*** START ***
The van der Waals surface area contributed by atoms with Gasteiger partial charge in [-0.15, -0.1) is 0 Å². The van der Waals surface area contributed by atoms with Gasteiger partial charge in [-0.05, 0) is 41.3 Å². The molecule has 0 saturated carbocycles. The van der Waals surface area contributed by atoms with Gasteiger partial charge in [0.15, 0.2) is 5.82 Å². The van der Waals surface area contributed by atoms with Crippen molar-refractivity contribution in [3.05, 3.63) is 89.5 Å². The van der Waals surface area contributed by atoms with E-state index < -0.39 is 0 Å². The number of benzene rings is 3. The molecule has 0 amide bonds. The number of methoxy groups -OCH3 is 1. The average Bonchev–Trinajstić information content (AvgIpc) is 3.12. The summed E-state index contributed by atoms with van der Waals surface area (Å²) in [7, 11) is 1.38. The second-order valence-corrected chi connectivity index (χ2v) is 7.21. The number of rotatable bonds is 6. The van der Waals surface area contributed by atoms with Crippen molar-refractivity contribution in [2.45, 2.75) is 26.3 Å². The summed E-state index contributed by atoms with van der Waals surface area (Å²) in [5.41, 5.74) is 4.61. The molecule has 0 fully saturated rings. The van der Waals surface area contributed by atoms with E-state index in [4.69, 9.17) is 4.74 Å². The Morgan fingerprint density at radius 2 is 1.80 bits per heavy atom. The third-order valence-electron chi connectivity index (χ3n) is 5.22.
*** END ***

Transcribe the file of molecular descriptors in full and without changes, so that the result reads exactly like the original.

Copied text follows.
The van der Waals surface area contributed by atoms with Gasteiger partial charge in [-0.15, -0.1) is 0 Å². The van der Waals surface area contributed by atoms with Gasteiger partial charge in [-0.05, 0) is 41.3 Å². The molecule has 0 saturated carbocycles. The van der Waals surface area contributed by atoms with Gasteiger partial charge in [0.15, 0.2) is 5.82 Å². The van der Waals surface area contributed by atoms with Crippen molar-refractivity contribution in [3.05, 3.63) is 89.5 Å². The van der Waals surface area contributed by atoms with E-state index < -0.39 is 0 Å². The number of benzene rings is 3. The molecule has 0 amide bonds. The number of methoxy groups -OCH3 is 1. The average Bonchev–Trinajstić information content (AvgIpc) is 3.12. The summed E-state index contributed by atoms with van der Waals surface area (Å²) in [7, 11) is 1.38. The second-order valence-corrected chi connectivity index (χ2v) is 7.21. The number of rotatable bonds is 6. The van der Waals surface area contributed by atoms with Crippen molar-refractivity contribution in [2.45, 2.75) is 26.3 Å². The summed E-state index contributed by atoms with van der Waals surface area (Å²) in [5.41, 5.74) is 4.61. The molecule has 0 fully saturated rings. The van der Waals surface area contributed by atoms with E-state index in [4.69, 9.17) is 4.74 Å². The Morgan fingerprint density at radius 2 is 1.80 bits per heavy atom. The third-order valence-electron chi connectivity index (χ3n) is 5.22.